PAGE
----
After seven years without an across-the-board raise, New Orleans police officers should be accorded a 20 percent pay hike phased in over three years, according to a staff recommendation to the Civil Service Department.
But New Orleans Inspector General Ed Quatrevaux sees a major flaw in the staff analysis — a failure to factor in pension costs.
The Department’s report, seven months in the making, responds to a February request by the Police Association of New Orleans. The association claimed that with pay schedules frozen since 2007, morale is way down, and the NOPD is losing officers to other police departments.
The staff report has been submitted to the full commission. Both the Civil Service Commission and the City Council must approve changes in the police pay plan.
The Civil Service Department staff came up with six options for officers’ salary increases. They range from bringing salaries into line with regional minimums to immediate pay increases of 10, 20 or 30 percent. Another option was to go to 30 percent, but phase it in over five years.
The staff’s recommendation — the 20 percent increase over three years — would entail an immediate 10 percent hike followed by 5 percent increases in the second and third years.
The report breaks down each option, detailing salary increases by officer classification, but does not include overall costs to the city. Personnel Director Lisa Hudson said it would be up to the City Council and mayor’s office to calculate the cost.
As of May 3, there were about 1,150 officers in the 10 pay classifications that would get raises, ranging from recruits to majors, according to information released by the Civil Service Department. A 20 percent increase in salary could cost the city $10 million a year.
The Landrieu administration did not respond to requests for comment on the proposed raises.
The survey found that regional minimum salaries were significantly higher than the current NOPD salaries — a point that the Police Association of New Orleans argued when filing its raise request in February.
Bringing salaries into line with regional minimums would increase police recruit pay by 7.5 percent, while sergeants’ would get a 26.25 percent bump and majors an additional 31.5 percent.
Police recruits in New Orleans now make $34,397 while the regional minimum stands at $37,908, according to the Civil Service Department. That’s based on pay in cities including Baton Rouge, Slidell, Kenner, Dallas, Atlanta, St. Louis and Nashville. Officers classified as “Police Officer I,” the entry level position, take in $36,570; the regional minimum is $42,579.
Inspector General Quatrevaux said the staff report is flawed because it looks only at starting salaries, ignoring the cost of pension funding.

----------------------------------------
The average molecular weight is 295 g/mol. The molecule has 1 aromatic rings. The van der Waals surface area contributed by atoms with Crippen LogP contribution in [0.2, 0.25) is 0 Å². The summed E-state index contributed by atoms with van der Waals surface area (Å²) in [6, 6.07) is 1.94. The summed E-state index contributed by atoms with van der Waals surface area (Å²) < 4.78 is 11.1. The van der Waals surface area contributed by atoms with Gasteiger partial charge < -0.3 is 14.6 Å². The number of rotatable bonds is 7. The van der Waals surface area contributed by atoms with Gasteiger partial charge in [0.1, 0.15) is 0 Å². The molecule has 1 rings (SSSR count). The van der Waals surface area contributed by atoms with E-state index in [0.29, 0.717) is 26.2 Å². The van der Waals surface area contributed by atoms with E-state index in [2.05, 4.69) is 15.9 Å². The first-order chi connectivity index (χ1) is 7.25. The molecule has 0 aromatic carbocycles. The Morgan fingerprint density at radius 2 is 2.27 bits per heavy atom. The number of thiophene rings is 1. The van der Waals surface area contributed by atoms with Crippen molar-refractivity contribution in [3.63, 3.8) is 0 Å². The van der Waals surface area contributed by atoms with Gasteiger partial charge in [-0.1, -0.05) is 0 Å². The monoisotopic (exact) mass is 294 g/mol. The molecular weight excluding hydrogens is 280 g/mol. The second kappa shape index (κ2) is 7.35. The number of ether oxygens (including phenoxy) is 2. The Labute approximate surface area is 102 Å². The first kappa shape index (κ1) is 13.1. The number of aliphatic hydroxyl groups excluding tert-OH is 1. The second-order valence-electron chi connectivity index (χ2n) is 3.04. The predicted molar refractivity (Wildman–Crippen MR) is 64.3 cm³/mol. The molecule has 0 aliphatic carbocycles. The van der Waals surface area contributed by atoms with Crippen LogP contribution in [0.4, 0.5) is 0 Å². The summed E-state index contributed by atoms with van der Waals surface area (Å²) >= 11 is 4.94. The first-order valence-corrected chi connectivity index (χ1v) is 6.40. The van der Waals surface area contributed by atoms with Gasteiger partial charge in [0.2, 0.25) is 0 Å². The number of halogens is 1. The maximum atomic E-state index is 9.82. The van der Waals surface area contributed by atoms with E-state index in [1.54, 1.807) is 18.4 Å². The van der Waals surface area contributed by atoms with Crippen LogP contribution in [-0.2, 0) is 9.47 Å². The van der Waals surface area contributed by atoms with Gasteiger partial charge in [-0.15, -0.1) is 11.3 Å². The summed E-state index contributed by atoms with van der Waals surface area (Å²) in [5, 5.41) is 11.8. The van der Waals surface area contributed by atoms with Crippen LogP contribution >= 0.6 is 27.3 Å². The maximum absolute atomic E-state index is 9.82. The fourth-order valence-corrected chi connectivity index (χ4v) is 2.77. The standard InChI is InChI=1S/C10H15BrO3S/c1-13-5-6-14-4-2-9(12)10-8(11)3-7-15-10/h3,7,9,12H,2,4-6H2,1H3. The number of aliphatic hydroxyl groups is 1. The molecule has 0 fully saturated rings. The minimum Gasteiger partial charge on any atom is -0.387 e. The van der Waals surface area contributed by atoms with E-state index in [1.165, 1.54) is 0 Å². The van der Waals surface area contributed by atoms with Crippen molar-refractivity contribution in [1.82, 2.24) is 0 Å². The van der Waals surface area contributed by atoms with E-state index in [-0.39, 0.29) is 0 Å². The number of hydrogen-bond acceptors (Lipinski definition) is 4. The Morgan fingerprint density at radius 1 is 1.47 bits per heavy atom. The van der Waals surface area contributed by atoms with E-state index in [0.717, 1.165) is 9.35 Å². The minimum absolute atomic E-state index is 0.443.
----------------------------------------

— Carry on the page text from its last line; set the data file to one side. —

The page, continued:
Retirement contributions, which are set by the state and paid by the city, currently stand at 31 percent of an officer’s salary. That’s money the city must come up with in addition to officers’ pay.
“How can you make an intelligent assessment if you’re ignoring 31 percent of the cost?” Quatrevaux said. “If they fail to look into retirement contributions, they’re very likely going to get the wrong answer.”
“I will certainly oppose any pay raise based on this analysis,” Quatrevaux added. “It’s such surface treatment of an important subject, it’s beyond belief.”
In 2014, the city budgeted $21.8 million for the state’s police pension fund. That means the recommended raise would cost the city another $3.3 million annually by the third year.
The city is facing a number of big bills in coming years to reform the jail and Police Department and to shore up the its firefighters’ pension fund. The city has budgeted money to pay for the Police Department expenses, but not the others.
Police Association president Mike Glasser said that while any raise will help, it remains to be seen whether the recommended 20 percent pay hike over three years will be enough to stem the tide of officer attrition.
Glasser said take-home pay for NOPD officers has been hit hard since the city, and now the courts, have taken charge of administering off-duty work by uniformed police officers hired by private employers. For decades, the off-duty assignments, called “details,” provided a lucrative addition to base salaries.
“We probably could have gone a little longer without a raise,” Glasser said, “if the details hadn’t been crippled the way they have been.”
The city acknowledged earlier this year that the detail work has shrunk by 50 percent or more since 2011, when scandal and a U.S. Department of Justice report led then-NOPD Superintendent Ronal Serpas to call for centralized coordination of a system that the DOJ deemed flagrantly corrupt.
The new, city-run arrangement is now mandated under a federal consent decree that Mayor Mitch Landrieu and Attorney General Eric Holder signed in 2012. The police associations unsuccessfully sued in an effort to undo the changes.
Reporter Charles Maldonado contributed to this story.